This week saw some literally history-making hiring happening in the oft-homogenous comics industry. IDW Publishing, recently plagued with challenges in its highest ranks, hired Disney Publishing veteran Nachie Marsham as its new publisher, taking primary responsibility for the line. Likewise, DC Comics created a new position for Daniel Cherry, a veteran of the esports world, reporting to Pamela Lifford. Cherry will address many of the day-to-day operations of the publishing line, freeing up comics legend "Jim Lee, the chief creative officer and publisher, to take on expanded responsibilities surrounding the overall DC brand."
Marsham is no stranger to licensed properties and making nice with their rights holders, working with the Marvel imprint on prose and picture books. He also had a stint at DC editorial and at Wizard Magazine.
In the announcement of his hiring, Cherry showed his deep reverence for comics lore, saying he learned the work of comics from his father. That he was standing on the shoulders of like Malcolm Wheeler-Nicholson, Bill Finger, Bob Kane, Neal Adams, and Harry Lampert, among other creators.
Why is this news? People get hired and — in the case of DC Comics of late, let go with some regularity. The difference now is that, in the light of literally global protests over the murders of Black people, two of the top five comic book publishers in the comic book industry are now Black.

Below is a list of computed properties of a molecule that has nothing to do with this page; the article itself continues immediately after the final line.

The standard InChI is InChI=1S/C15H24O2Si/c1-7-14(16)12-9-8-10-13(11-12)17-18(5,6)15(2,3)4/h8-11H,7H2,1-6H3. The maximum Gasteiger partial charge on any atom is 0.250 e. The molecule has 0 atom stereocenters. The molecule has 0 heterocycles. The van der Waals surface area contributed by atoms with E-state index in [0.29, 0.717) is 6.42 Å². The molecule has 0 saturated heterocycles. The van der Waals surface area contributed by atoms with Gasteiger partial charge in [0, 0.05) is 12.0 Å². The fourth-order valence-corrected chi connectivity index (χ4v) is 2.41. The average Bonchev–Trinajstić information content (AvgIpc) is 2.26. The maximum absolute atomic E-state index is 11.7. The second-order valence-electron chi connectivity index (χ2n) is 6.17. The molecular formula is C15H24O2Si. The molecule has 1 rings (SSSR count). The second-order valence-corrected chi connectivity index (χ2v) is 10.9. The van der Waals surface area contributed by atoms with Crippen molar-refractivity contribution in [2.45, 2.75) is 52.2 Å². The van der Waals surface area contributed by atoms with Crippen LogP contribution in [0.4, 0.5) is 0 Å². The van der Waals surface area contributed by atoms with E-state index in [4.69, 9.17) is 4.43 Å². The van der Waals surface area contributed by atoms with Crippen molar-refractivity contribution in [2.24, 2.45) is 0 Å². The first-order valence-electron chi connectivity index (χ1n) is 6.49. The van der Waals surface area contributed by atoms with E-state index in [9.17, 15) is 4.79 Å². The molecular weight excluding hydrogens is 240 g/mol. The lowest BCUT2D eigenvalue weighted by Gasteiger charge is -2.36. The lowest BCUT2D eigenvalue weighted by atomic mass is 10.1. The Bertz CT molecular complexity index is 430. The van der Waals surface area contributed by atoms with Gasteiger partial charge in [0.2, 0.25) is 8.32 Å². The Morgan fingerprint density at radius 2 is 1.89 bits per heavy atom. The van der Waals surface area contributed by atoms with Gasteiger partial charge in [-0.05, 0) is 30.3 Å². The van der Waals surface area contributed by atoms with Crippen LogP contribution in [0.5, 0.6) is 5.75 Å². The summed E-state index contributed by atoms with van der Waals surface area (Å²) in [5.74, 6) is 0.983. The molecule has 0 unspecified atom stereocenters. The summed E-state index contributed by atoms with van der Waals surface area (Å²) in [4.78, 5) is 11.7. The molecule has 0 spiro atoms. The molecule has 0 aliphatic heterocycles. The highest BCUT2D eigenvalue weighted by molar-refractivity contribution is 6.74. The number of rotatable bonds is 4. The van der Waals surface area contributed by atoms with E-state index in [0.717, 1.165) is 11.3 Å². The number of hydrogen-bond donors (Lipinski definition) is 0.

A bit of background: the first Black person who became a comic book editor was Christopher Priest, who joined Marvel's editorial department in 1979. Let's take a look at that: after the New X-Men, after debuts from Black Lightning and Luke Cage and Black Panther, there were no Black people working in editorial for the one of the two largest comic book publishers until 1979, and none at DC for years after that. During his tenure there, staffers in the Bullpen would rub his head for luck, which was just one of scores of microaggressions and casually racist things he endured from some of the most beloved names in comics.
There is a case to be made that he is the first African-American writer in mainstream comics as well. Which again means that 46 years passed since Famous Funnies kicked off the comic book industry in 1933 without any Black people having a writing voice in what appeared on the page.
There have been Black editors at certain points: Milestone Comics veteran Joe Illidge has enjoyed tours of duty at DC Comics, Valiant, A Wave Blue World, and currently is at Heavy Metal. Eisner nominee Karl Bollers was an editor at Valiant and Marvel, Harvey Richards was famously an assistant editor at DC for many years.
Thirteen years shy of the century mark, Black people have assumed the primary positions of power at two of the biggest publishers. Is this a great milestone that we've finally achieved, or is it weird to still be looking at "first Black person to get a job" things in the freaking 21st century?
Likewise, given noted disparities in the hiring of Black people to write comics, will this mean that you'll see Black people hired to write based on their potential and not their accomplishments?
Time will tell if this will lead to actual change in the systemic exclusion of many underrepresented populations or if it will face the challenge of Chief Diversity Officers in the corporate world.